Loading presentation...

Present Remotely

Send the link below via email or IM


Present to your audience

Start remote presentation

  • Invited audience members will follow you as you navigate and present
  • People invited to a presentation do not need a Prezi account
  • This link expires 10 minutes after you close the presentation
  • A maximum of 30 users can follow your presentation
  • Learn more about this feature in our knowledge base article

Do you really want to delete this prezi?

Neither you, nor the coeditors you shared it with will be able to recover it again.



Character Archetypes Commonly Seen in Literature

l.p. albert

on 8 December 2016

Comments (0)

Please log in to add your comment.

Report abuse

Transcript of Archetypes

photo (cc) Malte Sörensen @ flickr
A universal theme that manifests itself differently on an individual basis.
They typically fall into two major categories: characters and situations/symbols.
In other words, an archetype is the mold from which all other copies are made. Think of a cookie cutter: The cutter itself is the original pattern, the type, and each cookie is a copy.
There are several recurring archetypes found in literature, cinema, and society. The following are some of the most common:
The Hero
The Villain
The Martyr
The Sage
The Villain
The Villain is usually the evil character in a story; the character who has a negative effect on others in the story.
As defined by the Random House Unabridged Dictionary, the villain is "a cruelly malicious person who is involved in or devoted to wickedness or crime; scoundrel; or a character in a play, novel, or the like, who constitutes an important evil agency in the plot"
Characters Commonly Seen in Literature
William Harmon and C. Hugh Holman, A Handbook to Literature 8 ed. (1999).]—adapted from Dave Crew’s handout on Archetypal Criticism.
The Child
The Trickster
The Damsel in Distress
The Star-Crossed Lovers
The Hero
Perhaps the most universal, the hero is a construction built to illustrate "a deep psychological aspect of human existence": a search for self-knowledge.
William Harmon and C. Hugh Holman, A Handbook to Literature 8 ed. (1999).]—adapted from Dave Crew’s handout on Archetypal Criticism.
Characteristics of a Villain
Characteristics of The Hero:
Unusual circumstances surrounding birth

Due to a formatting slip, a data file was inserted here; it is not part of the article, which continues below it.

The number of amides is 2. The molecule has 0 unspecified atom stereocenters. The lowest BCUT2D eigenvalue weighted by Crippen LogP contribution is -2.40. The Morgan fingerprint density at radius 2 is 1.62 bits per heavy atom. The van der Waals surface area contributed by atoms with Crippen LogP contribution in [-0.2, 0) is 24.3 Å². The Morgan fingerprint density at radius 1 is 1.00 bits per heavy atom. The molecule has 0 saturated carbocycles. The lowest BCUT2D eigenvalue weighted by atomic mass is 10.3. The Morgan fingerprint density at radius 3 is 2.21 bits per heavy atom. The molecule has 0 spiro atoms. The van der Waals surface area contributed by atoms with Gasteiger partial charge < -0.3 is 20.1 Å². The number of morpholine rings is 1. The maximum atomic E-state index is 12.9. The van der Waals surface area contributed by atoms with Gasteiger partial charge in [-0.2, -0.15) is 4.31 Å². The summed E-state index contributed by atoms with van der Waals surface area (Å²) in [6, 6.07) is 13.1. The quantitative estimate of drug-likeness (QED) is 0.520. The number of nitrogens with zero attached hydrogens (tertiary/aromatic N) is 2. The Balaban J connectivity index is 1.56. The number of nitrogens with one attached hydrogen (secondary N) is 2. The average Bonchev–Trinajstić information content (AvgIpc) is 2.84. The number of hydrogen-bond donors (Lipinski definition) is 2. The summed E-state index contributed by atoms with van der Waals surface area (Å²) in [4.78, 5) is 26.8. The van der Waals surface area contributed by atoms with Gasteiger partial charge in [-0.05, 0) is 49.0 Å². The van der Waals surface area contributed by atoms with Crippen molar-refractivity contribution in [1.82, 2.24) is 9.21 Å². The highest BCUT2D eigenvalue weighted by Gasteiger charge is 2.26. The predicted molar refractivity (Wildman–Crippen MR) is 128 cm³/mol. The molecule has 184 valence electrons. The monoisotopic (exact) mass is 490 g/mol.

Is forced to leave home and live among others
Traumatic events lead to quests
Wields a special weapon
Has supernatural help
The Antihero
The antihero is characterized by his lack of heroic qualities such as courage and morality and possession of those associated with the villain. This character is corrupt, oppressive, and is generally unglamorous.
The Tragic Hero
The protagonist of a tragedy, the tragic hero is one who is majorly flawed and evokes feelings of pity, sympathy, compassion, and empathy from the audience.
Examples of Tragic Heroes:
Maximus (Gladiator, 2000)
William Wallace (Bravehart, 1995)
Kratos (God of War Series, 2005)
Boromir (Lord of the Rings, 1956)
The Martyr
The Martyr is one who is persecuted and put to death for refusing to renounce, or accept, certain societal ideals, usually religious in nature.
Other examples of martyrs:
Joan of Arc
Frodo Baggins
Peter the Apostle
Optimus Prime
Jesus Christ
The Sage
A wise old man or woman, the sage is a source of profound philosophical insight often offering guidance and wisdom to others. This person has vast knowledge of both the world and people that surround him or her.
Examples of The Sage:
Mr. Miyagi
The Child
Present in all humans, the child is considered a survival archetype. Characterized by "childish to childlike longing for the innocent, regardless of age"
Sub-archetypes include:
The Wounded Child
The Abandoned or Orphaned Child
The Dependent Child
The Magical or Innocent Child
The Eternal Child
The Divine Child
The Nature Child
The Trickster
Simply put, the Trickster is one who delights in practical jokes, tricks, and otherwise displays complete disregard for normal rules and behavior.
Other characteristics of the trickster:
Not physically intimidating
Use psychological warfare (brain ninjas)
Generally nonviolent
Some tricksters, such as The Joker or Loki, are known as trickster villains as they employ violent, and often deadly, means to attain their goals.
The Damsel in Distress (D.I.D.)
Perhaps the oldest female archetype, the DID is always beautiful, vulnerable, and in need of rescue. Once rescued, she is lavishly provided for by her prince or knight. When the plan does not unfold as she'd hoped, she is forced to face the world on her own and grow into an empowered, self-sufficient woman.
Other Damsels:
Bella Swan
Lois Lane
Snow White
Princess Fiona*
The Star-Crossed Lovers
Star-Crossed Lovers are those individuals who are deeply in love, but whose relationship is impeded by an outside force, usually fate.
Full transcript